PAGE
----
In a breakout move, California strikes new territory – again – and considers implementing a ban on plastic bags. The move mimics the precedent set by nearly 100 counties and cities within the state, which have already instituted a similar ban of single-use plastic bags. The state is presently considering Senate Bill 270 which would require the usual suspects, grocery and liquor stores, and pharmacies, to cease to provide plastic bags as of July 2015.
The alternative option would be either recycled-content or reusable paper bags. Moving to paper bags is seen as good for the environment and for green job-creation, according to one of the bill’s champions, State Senator Alex Padilla, D-Pacoima. In actuality, SB 270 is really just an expansion of the prohibitive legislation currently in effect in Alameda County. Berkeley and other cities (within Alameda County) helped to realize a countywide ban of bags used by retailers for a discrete set of food items, including: milk, bread, soda and snack foods, according to StopWaste.org’s, communications manager, Jeff Becerra. This ban exempted coffee shops, restaurants and bakeries, and did not apply to packaged foods.
The move was in synch with Berkeley’s reputation as a leader in environmentally conscious municipal governance, and was the culmination of an idea that had been wished for, for many years. Both businesses and customers have had some adjusting to do to acclimate to the ban, but the city’s surcharge on plastic bags (at grocery stores), which had been in effect for some years prior likely helped in that transition. Prior to the ban, over 764 million plastic bags were in circulation or distributed by county retailers. And though the ordinance’s results are still being measured, Berkeley can boast significant improvements in its environmental footprint from 2000 on.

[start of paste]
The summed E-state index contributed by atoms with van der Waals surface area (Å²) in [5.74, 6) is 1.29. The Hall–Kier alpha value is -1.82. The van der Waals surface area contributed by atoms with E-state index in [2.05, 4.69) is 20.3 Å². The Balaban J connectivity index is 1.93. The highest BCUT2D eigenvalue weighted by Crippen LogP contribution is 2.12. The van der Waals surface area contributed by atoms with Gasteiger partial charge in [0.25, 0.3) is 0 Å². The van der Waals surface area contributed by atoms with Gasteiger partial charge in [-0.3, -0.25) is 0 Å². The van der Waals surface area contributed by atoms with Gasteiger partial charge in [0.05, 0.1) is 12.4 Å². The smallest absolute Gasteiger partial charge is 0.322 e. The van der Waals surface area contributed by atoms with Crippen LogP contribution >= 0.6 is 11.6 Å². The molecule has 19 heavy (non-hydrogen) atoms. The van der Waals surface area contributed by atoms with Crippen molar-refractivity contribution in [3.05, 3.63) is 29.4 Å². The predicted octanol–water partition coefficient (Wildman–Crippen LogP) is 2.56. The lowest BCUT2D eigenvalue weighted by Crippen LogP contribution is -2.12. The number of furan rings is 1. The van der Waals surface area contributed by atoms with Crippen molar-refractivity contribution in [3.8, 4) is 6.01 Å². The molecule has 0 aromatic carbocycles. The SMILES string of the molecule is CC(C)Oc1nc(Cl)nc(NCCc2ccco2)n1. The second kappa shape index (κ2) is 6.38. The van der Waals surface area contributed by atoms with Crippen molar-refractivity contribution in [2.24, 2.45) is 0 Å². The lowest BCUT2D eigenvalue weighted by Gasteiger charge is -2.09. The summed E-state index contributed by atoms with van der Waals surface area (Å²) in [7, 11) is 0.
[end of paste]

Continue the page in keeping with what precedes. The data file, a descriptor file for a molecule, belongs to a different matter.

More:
The city has reduced solid waste by 43 percent (from 2000 to 2011), carbon dioxide emissions generated by waste by 54 percent, and its per capita waste rate (resident) has consistently been under the state’s goals. However, what concerns ban-bag proponents, is that despite these (and other) gains, there are 14 billion plastic bags being distributed by retailers throughout the state, of which only 5 percent actually are recycled.
Americans are recycling more than 34% of our waste. Through recycling, versus landfilling or combusting, 7.5 million tons of metals Americans more than 20 metric tons of greenhouse gas (carbon dioxide) emissions, in 2011. We removed more than 183 million metric tons of carbon dioxide by recycling and composting. And since 1990, the total MSW sent to landfill declined by 11 million tons (as of 2011). But our numbers still leave much to be improved. Annually, we generate approximately 250 million tons of trash, of which we recycle about 34.7%, which is a definite year-over-year improvement. However, individually our waste generation continues to climb. In 1960 an individual generated 2.68 pounds of waste each day. Now that number is 4.4 pounds each day, of which around 29% is recycled.
It is for these reasons that a more substantial bill (SB 270) is on the table. We still have a ways to go.